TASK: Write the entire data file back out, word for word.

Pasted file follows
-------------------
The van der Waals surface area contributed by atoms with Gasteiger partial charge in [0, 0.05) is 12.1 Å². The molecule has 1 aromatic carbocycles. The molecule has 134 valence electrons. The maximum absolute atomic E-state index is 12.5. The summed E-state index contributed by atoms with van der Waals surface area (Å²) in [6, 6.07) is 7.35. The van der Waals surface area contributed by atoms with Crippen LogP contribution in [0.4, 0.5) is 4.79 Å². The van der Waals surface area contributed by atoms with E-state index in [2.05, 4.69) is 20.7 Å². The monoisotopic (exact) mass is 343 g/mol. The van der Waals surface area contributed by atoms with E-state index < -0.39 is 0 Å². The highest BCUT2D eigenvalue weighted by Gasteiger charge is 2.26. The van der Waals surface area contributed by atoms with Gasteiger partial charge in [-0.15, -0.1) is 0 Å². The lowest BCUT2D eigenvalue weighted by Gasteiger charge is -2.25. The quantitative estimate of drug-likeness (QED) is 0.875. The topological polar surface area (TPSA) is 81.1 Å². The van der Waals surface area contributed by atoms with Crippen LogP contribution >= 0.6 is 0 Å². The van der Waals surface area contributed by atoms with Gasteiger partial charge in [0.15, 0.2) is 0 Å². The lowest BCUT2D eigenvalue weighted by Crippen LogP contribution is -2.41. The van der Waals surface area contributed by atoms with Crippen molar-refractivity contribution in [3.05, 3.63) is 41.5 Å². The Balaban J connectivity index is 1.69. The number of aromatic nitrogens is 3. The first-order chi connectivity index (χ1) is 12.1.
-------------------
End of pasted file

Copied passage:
The van der Waals surface area contributed by atoms with Gasteiger partial charge in [0, 0.05) is 12.1 Å². The molecule has 1 aromatic carbocycles. The molecule has 134 valence electrons. The maximum absolute atomic E-state index is 12.5. The summed E-state index contributed by atoms with van der Waals surface area (Å²) in [6, 6.07) is 7.35. The van der Waals surface area contributed by atoms with Crippen LogP contribution in [0.4, 0.5) is 4.79 Å². The van der Waals surface area contributed by atoms with E-state index in [2.05, 4.69) is 20.7 Å². The monoisotopic (exact) mass is 343 g/mol. The van der Waals surface area contributed by atoms with E-state index < -0.39 is 0 Å². The highest BCUT2D eigenvalue weighted by Gasteiger charge is 2.26. The van der Waals surface area contributed by atoms with Gasteiger partial charge in [-0.15, -0.1) is 0 Å². The lowest BCUT2D eigenvalue weighted by Gasteiger charge is -2.25. The quantitative estimate of drug-likeness (QED) is 0.875. The topological polar surface area (TPSA) is 81.1 Å². The van der Waals surface area contributed by atoms with Crippen LogP contribution >= 0.6 is 0 Å². The van der Waals surface area contributed by atoms with Gasteiger partial charge in [0.15, 0.2) is 0 Å². The lowest BCUT2D eigenvalue weighted by Crippen LogP contribution is -2.41. The van der Waals surface area contributed by atoms with Crippen molar-refractivity contribution in [3.05, 3.63) is 41.5 Å². The Balaban J connectivity index is 1.69. The number of aromatic nitrogens is 3. The first-order chi connectivity index (χ1) is 12.1.